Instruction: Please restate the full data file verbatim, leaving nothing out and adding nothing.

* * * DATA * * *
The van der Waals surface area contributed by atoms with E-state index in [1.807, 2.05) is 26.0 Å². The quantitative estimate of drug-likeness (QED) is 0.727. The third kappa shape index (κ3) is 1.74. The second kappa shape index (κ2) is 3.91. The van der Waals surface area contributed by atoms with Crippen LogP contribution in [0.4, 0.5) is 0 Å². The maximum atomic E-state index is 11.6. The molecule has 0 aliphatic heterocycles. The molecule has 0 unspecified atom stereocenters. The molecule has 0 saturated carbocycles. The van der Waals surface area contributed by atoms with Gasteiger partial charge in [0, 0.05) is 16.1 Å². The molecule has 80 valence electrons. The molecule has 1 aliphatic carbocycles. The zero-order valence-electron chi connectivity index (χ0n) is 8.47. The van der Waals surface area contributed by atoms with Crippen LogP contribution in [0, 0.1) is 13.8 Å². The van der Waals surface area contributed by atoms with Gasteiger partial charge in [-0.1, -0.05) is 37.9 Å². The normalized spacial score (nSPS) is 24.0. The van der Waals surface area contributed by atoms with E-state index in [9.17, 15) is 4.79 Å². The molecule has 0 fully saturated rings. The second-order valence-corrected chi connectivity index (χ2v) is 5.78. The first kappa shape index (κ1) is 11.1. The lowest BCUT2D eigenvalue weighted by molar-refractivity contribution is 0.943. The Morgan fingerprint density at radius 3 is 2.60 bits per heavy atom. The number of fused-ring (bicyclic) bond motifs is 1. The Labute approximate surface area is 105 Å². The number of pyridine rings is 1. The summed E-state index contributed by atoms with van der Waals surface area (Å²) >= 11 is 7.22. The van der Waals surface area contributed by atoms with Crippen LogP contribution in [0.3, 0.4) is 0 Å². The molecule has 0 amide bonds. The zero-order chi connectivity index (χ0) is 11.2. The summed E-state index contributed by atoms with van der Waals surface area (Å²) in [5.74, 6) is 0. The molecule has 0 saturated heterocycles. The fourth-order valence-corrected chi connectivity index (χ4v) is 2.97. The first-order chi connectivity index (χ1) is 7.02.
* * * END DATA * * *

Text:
The van der Waals surface area contributed by atoms with E-state index in [1.807, 2.05) is 26.0 Å². The quantitative estimate of drug-likeness (QED) is 0.727. The third kappa shape index (κ3) is 1.74. The second kappa shape index (κ2) is 3.91. The van der Waals surface area contributed by atoms with Crippen LogP contribution in [0.4, 0.5) is 0 Å². The maximum atomic E-state index is 11.6. The molecule has 0 aliphatic heterocycles. The molecule has 0 unspecified atom stereocenters. The molecule has 0 saturated carbocycles. The van der Waals surface area contributed by atoms with Gasteiger partial charge in [0, 0.05) is 16.1 Å². The molecule has 80 valence electrons. The molecule has 1 aliphatic carbocycles. The zero-order valence-electron chi connectivity index (χ0n) is 8.47. The van der Waals surface area contributed by atoms with Crippen LogP contribution in [0, 0.1) is 13.8 Å². The van der Waals surface area contributed by atoms with Gasteiger partial charge in [-0.1, -0.05) is 37.9 Å². The normalized spacial score (nSPS) is 24.0. The van der Waals surface area contributed by atoms with E-state index in [9.17, 15) is 4.79 Å². The molecule has 0 fully saturated rings. The second-order valence-corrected chi connectivity index (χ2v) is 5.78. The first kappa shape index (κ1) is 11.1. The lowest BCUT2D eigenvalue weighted by molar-refractivity contribution is 0.943. The Morgan fingerprint density at radius 3 is 2.60 bits per heavy atom. The number of fused-ring (bicyclic) bond motifs is 1. The Labute approximate surface area is 105 Å². The number of pyridine rings is 1. The summed E-state index contributed by atoms with van der Waals surface area (Å²) >= 11 is 7.22. The van der Waals surface area contributed by atoms with Crippen LogP contribution in [0.3, 0.4) is 0 Å². The molecule has 0 amide bonds. The zero-order chi connectivity index (χ0) is 11.2. The summed E-state index contributed by atoms with van der Waals surface area (Å²) in [5.74, 6) is 0. The molecule has 0 saturated heterocycles. The fourth-order valence-corrected chi connectivity index (χ4v) is 2.97. The first-order chi connectivity index (χ1) is 7.02.